The FDA issued a warning today to healthcare professionals regarding the safety hazards associated with battery-powered mobile medical carts. The federal watchdog said it has received numerous reports of hospital fires and explosions due to overheated equipment. Mobile medical carts, such as crash carts and medication dispensing carts, usually use high capacity lithium or lead acid batteries which last for many hours.
“Battery-powered mobile medical carts are used because of their convenience and utility. FDA has received medical device reports of hospital fires and other health hazards associated with batteries used in mobile medical carts and their chargers,” the FDA wrote. “These events, which range from smoke production and overheating to equipment fires and explosion, can occur with lithium, lead acid, and other types of batteries. Such hazards may result in equipment and facility damage, hospital evacuation or patient and staff injury.”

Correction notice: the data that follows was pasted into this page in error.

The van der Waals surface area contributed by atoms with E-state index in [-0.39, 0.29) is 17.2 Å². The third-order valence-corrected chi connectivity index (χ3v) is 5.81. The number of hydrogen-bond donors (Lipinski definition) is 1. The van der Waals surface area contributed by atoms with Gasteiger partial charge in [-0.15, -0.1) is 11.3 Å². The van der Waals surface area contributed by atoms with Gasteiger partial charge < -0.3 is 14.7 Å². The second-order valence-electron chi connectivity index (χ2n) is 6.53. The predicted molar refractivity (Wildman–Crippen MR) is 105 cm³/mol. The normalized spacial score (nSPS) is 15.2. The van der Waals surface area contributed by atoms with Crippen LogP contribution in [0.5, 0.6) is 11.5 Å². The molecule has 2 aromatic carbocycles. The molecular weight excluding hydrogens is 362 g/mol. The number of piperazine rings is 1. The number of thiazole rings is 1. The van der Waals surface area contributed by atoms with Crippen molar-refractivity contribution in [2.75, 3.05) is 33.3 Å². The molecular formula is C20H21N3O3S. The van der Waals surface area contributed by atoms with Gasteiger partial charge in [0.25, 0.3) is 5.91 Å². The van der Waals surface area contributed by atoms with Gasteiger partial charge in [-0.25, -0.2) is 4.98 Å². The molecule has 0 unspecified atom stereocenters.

The organization wrote that it in several reports, firefighters had to bury mobile medical cart batteries to extinguish a fire because lithium battery fires are difficult to put out.
If a fire occurs, the FDA recommends that the healthcare professional immediately report the fire, unplug the cart and safely get it away from patients.
The FDA also said that healthcare professionals should regularly inspect batteries for signs of damage and vacuum to remove dust and lint around battery chargers. Keeping chargers or charging carts in confined spaces is not recommended, according to the federal watchdog.